For the past few weeks, soccer has held an unusually prominent place in U.S. headlines, although for scandal rather than action on the pitch. All the talk about bribes and politics and the squalid doings of world soccer’s ruling body, FIFA, obscured a happier soccer story: Over the weekend in Canada, the elite women of the world took to the field to start the largest and longest Women’s World Cup ever held — 52 matches among 24 teams.
And the American women are, as always, a top contender to take it all.
The relative lack of attention paid to the Women’s World Cup is no surprise. While it will take some time to see if the resignation of FIFA President Sepp Blatter has any effect on the organization’s alleged shenanigans, one thing is sure: His downfall is nothing but good for the women’s game. He has never been what one would call supportive.
The popularity of women’s soccer has grown under his tenure, but not for reasons he ever appeared to understand. “Let the women play in more feminine clothes like they do in volleyball,” he famously said in 2004. “They could, for example, have tighter shorts.”
American superstar Alex Morgan says Blatter did not know who she was at the FIFA Player of the Year awards in 2013, where she was being honored as one of the top three in the world. Teammate Abby Wambach led a gender discrimination suit against FIFA over the issue of artificial turf, something Blatter and his cronies basically ignored until the women dropped the suit.
Fans of the women’s game are hoping that the tournament itself will become the focus in the coming weeks. But the lead-up to the Women’s World Cup has always paled in comparison to the frenzy that surrounds the men, a sign of women’s lack of status in international sport. Some, however, see the next month as an opportunity for FIFA to deflect attention onto the field.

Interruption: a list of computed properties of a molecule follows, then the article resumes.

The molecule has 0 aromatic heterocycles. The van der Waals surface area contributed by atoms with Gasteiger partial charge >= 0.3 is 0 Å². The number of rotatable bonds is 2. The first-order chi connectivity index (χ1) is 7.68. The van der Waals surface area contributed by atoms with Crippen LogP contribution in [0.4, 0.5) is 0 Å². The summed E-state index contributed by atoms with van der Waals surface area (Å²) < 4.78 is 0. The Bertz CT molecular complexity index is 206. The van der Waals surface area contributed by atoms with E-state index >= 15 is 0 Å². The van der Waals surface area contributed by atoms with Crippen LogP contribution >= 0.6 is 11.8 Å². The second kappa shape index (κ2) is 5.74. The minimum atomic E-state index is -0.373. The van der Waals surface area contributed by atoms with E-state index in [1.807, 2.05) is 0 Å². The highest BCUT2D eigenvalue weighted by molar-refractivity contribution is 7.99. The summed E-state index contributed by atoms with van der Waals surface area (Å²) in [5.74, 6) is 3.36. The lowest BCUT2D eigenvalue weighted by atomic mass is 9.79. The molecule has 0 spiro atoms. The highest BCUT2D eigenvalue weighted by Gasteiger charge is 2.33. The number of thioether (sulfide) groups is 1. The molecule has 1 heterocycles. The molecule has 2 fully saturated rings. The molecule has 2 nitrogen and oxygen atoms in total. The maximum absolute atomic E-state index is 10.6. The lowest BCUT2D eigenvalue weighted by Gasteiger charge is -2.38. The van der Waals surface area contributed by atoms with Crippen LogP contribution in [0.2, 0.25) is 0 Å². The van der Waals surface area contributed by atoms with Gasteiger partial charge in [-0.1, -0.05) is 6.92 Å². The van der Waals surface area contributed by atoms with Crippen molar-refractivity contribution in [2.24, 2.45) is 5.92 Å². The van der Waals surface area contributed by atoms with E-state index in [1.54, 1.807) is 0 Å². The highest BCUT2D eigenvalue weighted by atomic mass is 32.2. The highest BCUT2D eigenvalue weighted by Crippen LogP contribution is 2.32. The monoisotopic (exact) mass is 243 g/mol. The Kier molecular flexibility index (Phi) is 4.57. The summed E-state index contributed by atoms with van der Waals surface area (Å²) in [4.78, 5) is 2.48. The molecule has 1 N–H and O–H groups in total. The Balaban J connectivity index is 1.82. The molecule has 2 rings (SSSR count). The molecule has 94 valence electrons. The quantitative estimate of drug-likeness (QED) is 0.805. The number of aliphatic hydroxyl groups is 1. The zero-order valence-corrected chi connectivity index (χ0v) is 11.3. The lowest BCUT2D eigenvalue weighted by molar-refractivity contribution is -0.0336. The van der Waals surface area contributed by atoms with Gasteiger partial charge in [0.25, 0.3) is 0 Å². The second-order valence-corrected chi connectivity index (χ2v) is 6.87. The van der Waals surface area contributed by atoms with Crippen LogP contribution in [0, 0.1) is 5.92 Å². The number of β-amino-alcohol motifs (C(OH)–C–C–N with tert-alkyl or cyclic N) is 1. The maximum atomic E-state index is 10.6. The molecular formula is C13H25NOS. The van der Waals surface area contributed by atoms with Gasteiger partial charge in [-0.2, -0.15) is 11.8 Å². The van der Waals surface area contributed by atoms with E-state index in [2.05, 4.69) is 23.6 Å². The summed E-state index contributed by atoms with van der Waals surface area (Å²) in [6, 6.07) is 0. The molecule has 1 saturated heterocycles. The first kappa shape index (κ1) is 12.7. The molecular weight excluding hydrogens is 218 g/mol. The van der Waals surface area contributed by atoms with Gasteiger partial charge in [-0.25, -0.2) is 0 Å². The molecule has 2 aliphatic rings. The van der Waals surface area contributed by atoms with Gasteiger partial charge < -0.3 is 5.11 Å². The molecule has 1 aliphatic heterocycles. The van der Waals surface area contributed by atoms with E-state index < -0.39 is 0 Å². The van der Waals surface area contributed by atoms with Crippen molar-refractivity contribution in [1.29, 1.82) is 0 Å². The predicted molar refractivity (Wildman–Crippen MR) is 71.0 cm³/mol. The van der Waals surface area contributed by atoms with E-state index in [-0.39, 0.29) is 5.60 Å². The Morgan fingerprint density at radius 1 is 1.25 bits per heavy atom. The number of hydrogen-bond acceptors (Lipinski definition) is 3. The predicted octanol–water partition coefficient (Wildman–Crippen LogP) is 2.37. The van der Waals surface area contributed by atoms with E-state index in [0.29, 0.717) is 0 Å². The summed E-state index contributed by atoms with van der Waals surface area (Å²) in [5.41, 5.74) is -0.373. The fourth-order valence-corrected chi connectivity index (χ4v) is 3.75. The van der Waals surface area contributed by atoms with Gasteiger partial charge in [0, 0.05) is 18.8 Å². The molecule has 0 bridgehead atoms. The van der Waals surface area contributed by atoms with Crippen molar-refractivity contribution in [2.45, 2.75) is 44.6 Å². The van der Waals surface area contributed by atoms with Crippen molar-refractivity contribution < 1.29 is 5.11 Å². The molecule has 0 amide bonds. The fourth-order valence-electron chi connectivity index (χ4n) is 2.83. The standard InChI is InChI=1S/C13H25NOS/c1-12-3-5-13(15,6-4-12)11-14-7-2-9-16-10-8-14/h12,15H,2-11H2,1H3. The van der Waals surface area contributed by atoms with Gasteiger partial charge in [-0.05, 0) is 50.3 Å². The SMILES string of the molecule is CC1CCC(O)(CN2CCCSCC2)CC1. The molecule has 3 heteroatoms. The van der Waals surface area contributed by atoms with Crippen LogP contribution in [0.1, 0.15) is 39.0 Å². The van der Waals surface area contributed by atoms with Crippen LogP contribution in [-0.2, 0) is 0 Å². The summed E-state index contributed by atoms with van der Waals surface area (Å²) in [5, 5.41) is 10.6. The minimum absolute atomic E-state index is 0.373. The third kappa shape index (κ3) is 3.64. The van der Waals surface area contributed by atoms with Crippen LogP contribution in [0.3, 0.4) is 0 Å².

“In a strange way, the scandal can work to the benefit of the WWC,” American soccer legend Alexi Lalas, an analyst for Fox Sports’ coverage of the tournament, told me. “It is the perfect distraction and shield and it can come to represent the antithesis of the scandal. If I were FIFA, I would be steering and focusing everything and everyone towards the event. No one will forget the events of the last week, but if FIFA does it right, the WWC can at least provide a temporary escape.”
In a strange twist of events, then, maybe the scandal will finally allow the women to get their due. “FIFA is in the middle of a scandal of its own design, but if there is one thing that was made clear after the so-called turf debate, it’s that the women’s game is increasingly powerful, with or without FIFA,” said Canadian soccer writer Keph Senett. “This popularity and fan loyalty is the fruits of women’s labors — the players — not the organization. FIFA’s comeuppance is just in time. It makes way for the fans to focus on top-notch sport played expertly by passionate professionals.”
This kind of star power is certainly true of the U.S. squad, which comes into the tournament as reigning Olympic champion. With Morgan and Wambach on the cover of Sports Illustrated, alongside teammates Carli Lloyd and Sydney Leroux, the hopes of the U.S. capturing its first crown since 1999 loom large and very possible. (Let’s not talk about that heartrending shootout defeat to Japan four years ago.)
The U.S. starts its march toward the July 5 final in Group D, squaring off Monday against Australia in Winnipeg, Manitoba, and then Sweden (June 12, Winnipeg) and Nigeria (June 16, Vancouver, British Columbia). If the team doesn’t win its group — and Australia’s Lisa de Vanna and Nigeria’s Asisat Oshoala are going to do their best to prevent it — the road to an unprecedented third title will be more difficult, with powerful opponents such as Brazil and Japan waiting in the wings, and two-time champ Germany, ranked No. 1, looming ever larger, having crushed Ivory Coast in its opening match Sunday, a brutal 10-0.
The Americans have their work cut out for them. While 15 members of the squad are World Cup vets, many of the stars, including Wambach and Morgan, have been fighting injuries of late. But there is hope that newbies such as Leroux, a power forward who has averaged the most goals in the fewest minutes of any U.S. women’s national team member ever, will rise to the challenge.
Last summer, Americans finally appeared to have caught World Cup fever: ESPN saw record-breaking numbers of viewers for U.S. games — some 24.7 million watched the U.S. men’s team square off against Portugal — and fans found a legitimate rock star in goalie Tim Howard. While Fox Sports has seen heavy demand for advertising space, the women’s tournament still poses the intriguing question: Will a chance for international glory be enough to get people to watch the women?